The Nile River and Nile Valley are one of the planet’s most significant landmarks, both geographically and historically. Here are a few facts to further establish its position as “the big one” in Northern Africa.
It makes sense, then, that many claim that the Nile is the largest in the world. There is a caveat to that: it’s technically hard to measure exactly which river is the largest, as the Amazon River does challenge for that title regularly.
We do know that the Nile is probably at least the longest river in the world (at certain times) at just over 4,132 miles vs the Amazon’s 4,000 miles. At least, the Nile is still recognized to this day as the longest river in the world by the Guinness World Record, but if you ask Brazilian researchers, they might say otherwise.
Scientists estimate that the Nile as we know it today has likely been stable for around 30 million years. This was agreed upon in 2009 after a previous estimation put it at only six million years. The Nile has been giving life to this part of the planet since long before humans appeared. For perspective, Homo sapiens only appeared on Earth about 300 000 years ago.
Though the Nile River is most often associated with Egypt, it actually runs through 11 countries! The others are: Tanzania, Burundi, Kenya, Congo, Uganda, Rwanda, Ethiopia, South Sudan, Eritrea, and Sudan.
Ancient Egypt has provided historians and curious readers with volumes of fascinating reading. Egypt’s influence and historical significance are well documented, in part because of the interesting spiritual and societal beliefs held by its people.
Many cultures do put faith in an afterlife, but the Egyptians took it a step further, believing that the body of a deceased person needed to be prepared to prosper beyond. This is why we have the concept of mummification. Egyptians believed that the soul would live on in the afterlife if a body were mummified correctly.
The tombs in which important people were laid to rest also reveal a lot. Lots of items were placed with the bodies for the deceased to use in the afterlife. Food and clothes were left there, as well as pets, money, and treasures.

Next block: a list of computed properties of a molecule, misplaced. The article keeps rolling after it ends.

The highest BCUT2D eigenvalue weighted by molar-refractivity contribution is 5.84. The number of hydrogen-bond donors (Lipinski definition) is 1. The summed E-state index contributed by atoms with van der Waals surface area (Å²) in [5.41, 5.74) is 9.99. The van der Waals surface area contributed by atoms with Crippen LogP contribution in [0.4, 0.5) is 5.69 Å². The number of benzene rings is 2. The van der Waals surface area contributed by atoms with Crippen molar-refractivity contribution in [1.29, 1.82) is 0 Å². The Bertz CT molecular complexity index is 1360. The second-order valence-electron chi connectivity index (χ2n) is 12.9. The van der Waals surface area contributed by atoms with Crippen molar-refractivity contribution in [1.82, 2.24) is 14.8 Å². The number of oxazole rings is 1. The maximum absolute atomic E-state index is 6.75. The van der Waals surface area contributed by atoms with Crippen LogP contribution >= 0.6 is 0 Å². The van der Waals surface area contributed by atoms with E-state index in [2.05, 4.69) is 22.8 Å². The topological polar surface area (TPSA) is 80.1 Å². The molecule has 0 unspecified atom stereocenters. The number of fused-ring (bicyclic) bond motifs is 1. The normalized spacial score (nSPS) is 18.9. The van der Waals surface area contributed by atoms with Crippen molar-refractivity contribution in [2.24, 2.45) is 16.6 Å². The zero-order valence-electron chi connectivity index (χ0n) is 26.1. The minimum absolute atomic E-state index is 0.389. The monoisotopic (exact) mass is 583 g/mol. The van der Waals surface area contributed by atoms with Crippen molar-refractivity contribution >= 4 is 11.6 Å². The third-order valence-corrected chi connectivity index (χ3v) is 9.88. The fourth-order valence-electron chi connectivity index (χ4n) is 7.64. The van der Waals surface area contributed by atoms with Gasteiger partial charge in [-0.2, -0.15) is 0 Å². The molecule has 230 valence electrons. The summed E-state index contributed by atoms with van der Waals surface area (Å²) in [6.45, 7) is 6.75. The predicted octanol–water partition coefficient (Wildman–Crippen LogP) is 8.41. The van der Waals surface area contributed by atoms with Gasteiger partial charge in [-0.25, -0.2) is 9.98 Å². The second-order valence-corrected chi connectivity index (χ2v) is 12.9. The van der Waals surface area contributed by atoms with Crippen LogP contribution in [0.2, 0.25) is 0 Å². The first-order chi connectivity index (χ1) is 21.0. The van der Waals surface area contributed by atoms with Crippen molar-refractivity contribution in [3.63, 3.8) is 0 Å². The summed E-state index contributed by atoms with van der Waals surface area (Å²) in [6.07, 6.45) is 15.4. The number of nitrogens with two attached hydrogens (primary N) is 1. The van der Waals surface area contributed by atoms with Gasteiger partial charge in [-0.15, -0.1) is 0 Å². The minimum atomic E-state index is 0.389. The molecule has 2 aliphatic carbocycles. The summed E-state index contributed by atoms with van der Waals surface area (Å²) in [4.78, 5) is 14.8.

You’ve probably heard of some Egyptian gods like Ra, the Sun God, but in reality, there were more than 2,000 routinely worshiped by the Egyptians. Like many other old civilizations, the gods were often the subjects of incredible stories meant to convey lessons to the people.
But Egyptian gods were also thought to play an active part in daily life, helping those who revered them by curing sickness or bringing good fortune.
The belief system of the Egyptians underwent some change with the Greek (Macedonian) conquest by Alexander the Great. When Rome took over the kingdom, it underwent further modification. Over this time, the worship of various gods became a mixed bag in Egypt, owing to the influence of the Greek and Roman belief systems.
From around 300 AD onwards, the Roman Empire’s conversion to Christianity under Constantine saw the “old” gods start to phase out. By the sixth century AD, most of the ancient gods had vanished from public life.
After 641 AD and the invasion of the Islamic Empire, Egypt existed as an Arab caliphate until the mid-1500s. Today, about 90% of Egyptians identify as Muslim, with Cairo still regarded as a major city in the Arab world.
With these facts about Egypt, you should be suitably armed to participate confidently in almost any discussion about Egypt. They should also equip you with enough information to consider visiting the country and offer some ideas on what to see.
Looking beyond Egypt, it’s worth noting that Africa has much to offer the curious traveler. Have you considered hiking Kilimanjaro?
For my own story, read my account about how I received a warm welcome to Africa on my first trip there (unexpectedly visiting Uganda).